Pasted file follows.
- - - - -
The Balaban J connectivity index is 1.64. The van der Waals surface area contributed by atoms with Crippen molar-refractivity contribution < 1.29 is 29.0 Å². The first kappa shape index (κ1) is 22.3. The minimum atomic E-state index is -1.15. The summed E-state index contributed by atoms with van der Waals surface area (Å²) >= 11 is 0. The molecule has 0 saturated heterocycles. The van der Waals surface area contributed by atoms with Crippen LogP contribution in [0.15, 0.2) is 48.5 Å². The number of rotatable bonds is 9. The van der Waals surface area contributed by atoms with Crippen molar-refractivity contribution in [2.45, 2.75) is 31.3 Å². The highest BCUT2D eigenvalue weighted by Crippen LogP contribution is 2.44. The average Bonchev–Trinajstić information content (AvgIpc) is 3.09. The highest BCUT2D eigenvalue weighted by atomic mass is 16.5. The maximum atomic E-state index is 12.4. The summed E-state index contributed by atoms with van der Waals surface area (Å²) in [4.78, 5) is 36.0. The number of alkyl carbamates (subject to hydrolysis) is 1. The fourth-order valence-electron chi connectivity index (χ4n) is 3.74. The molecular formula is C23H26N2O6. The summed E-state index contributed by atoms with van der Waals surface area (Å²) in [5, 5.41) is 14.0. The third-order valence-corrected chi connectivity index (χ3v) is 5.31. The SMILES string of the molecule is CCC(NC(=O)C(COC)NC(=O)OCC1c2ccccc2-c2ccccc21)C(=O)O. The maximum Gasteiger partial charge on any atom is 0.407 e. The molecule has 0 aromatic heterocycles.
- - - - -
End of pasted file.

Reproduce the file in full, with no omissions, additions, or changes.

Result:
The Balaban J connectivity index is 1.64. The van der Waals surface area contributed by atoms with Crippen molar-refractivity contribution < 1.29 is 29.0 Å². The first kappa shape index (κ1) is 22.3. The minimum atomic E-state index is -1.15. The summed E-state index contributed by atoms with van der Waals surface area (Å²) >= 11 is 0. The molecule has 0 saturated heterocycles. The van der Waals surface area contributed by atoms with Crippen LogP contribution in [0.15, 0.2) is 48.5 Å². The number of rotatable bonds is 9. The van der Waals surface area contributed by atoms with Crippen molar-refractivity contribution in [2.45, 2.75) is 31.3 Å². The highest BCUT2D eigenvalue weighted by Crippen LogP contribution is 2.44. The average Bonchev–Trinajstić information content (AvgIpc) is 3.09. The highest BCUT2D eigenvalue weighted by atomic mass is 16.5. The maximum atomic E-state index is 12.4. The summed E-state index contributed by atoms with van der Waals surface area (Å²) in [4.78, 5) is 36.0. The number of alkyl carbamates (subject to hydrolysis) is 1. The fourth-order valence-electron chi connectivity index (χ4n) is 3.74. The molecular formula is C23H26N2O6. The summed E-state index contributed by atoms with van der Waals surface area (Å²) in [5, 5.41) is 14.0. The third-order valence-corrected chi connectivity index (χ3v) is 5.31. The SMILES string of the molecule is CCC(NC(=O)C(COC)NC(=O)OCC1c2ccccc2-c2ccccc21)C(=O)O. The maximum Gasteiger partial charge on any atom is 0.407 e. The molecule has 0 aromatic heterocycles.